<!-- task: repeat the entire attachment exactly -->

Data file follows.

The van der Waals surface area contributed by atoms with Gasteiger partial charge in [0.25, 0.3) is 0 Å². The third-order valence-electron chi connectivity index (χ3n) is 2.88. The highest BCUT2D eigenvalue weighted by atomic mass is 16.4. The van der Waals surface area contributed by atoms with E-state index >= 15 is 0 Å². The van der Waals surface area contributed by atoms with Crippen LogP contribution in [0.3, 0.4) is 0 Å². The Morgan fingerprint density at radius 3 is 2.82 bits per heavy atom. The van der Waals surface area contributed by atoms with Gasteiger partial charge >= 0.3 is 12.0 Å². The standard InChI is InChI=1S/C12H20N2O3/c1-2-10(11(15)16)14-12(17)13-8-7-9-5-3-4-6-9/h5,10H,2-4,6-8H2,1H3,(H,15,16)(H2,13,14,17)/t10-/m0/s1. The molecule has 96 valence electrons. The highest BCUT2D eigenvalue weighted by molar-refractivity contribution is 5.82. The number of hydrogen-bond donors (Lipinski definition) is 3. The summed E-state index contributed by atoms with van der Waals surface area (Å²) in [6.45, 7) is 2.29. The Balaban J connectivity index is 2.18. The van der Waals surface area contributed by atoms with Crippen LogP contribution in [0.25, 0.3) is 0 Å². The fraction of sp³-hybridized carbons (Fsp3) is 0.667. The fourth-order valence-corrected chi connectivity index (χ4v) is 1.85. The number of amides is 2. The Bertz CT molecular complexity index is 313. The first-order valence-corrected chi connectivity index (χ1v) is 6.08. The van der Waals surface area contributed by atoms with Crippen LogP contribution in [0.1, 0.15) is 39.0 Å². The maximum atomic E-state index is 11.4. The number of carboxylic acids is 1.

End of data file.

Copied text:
The van der Waals surface area contributed by atoms with Gasteiger partial charge in [0.25, 0.3) is 0 Å². The third-order valence-electron chi connectivity index (χ3n) is 2.88. The highest BCUT2D eigenvalue weighted by atomic mass is 16.4. The van der Waals surface area contributed by atoms with E-state index >= 15 is 0 Å². The van der Waals surface area contributed by atoms with Crippen LogP contribution in [0.3, 0.4) is 0 Å². The Morgan fingerprint density at radius 3 is 2.82 bits per heavy atom. The van der Waals surface area contributed by atoms with Gasteiger partial charge >= 0.3 is 12.0 Å². The standard InChI is InChI=1S/C12H20N2O3/c1-2-10(11(15)16)14-12(17)13-8-7-9-5-3-4-6-9/h5,10H,2-4,6-8H2,1H3,(H,15,16)(H2,13,14,17)/t10-/m0/s1. The molecule has 96 valence electrons. The highest BCUT2D eigenvalue weighted by molar-refractivity contribution is 5.82. The number of hydrogen-bond donors (Lipinski definition) is 3. The summed E-state index contributed by atoms with van der Waals surface area (Å²) in [6.45, 7) is 2.29. The Balaban J connectivity index is 2.18. The van der Waals surface area contributed by atoms with Crippen LogP contribution in [0.25, 0.3) is 0 Å². The fraction of sp³-hybridized carbons (Fsp3) is 0.667. The fourth-order valence-corrected chi connectivity index (χ4v) is 1.85. The number of amides is 2. The Bertz CT molecular complexity index is 313. The first-order valence-corrected chi connectivity index (χ1v) is 6.08. The van der Waals surface area contributed by atoms with Crippen LogP contribution in [0.1, 0.15) is 39.0 Å². The maximum atomic E-state index is 11.4. The number of carboxylic acids is 1.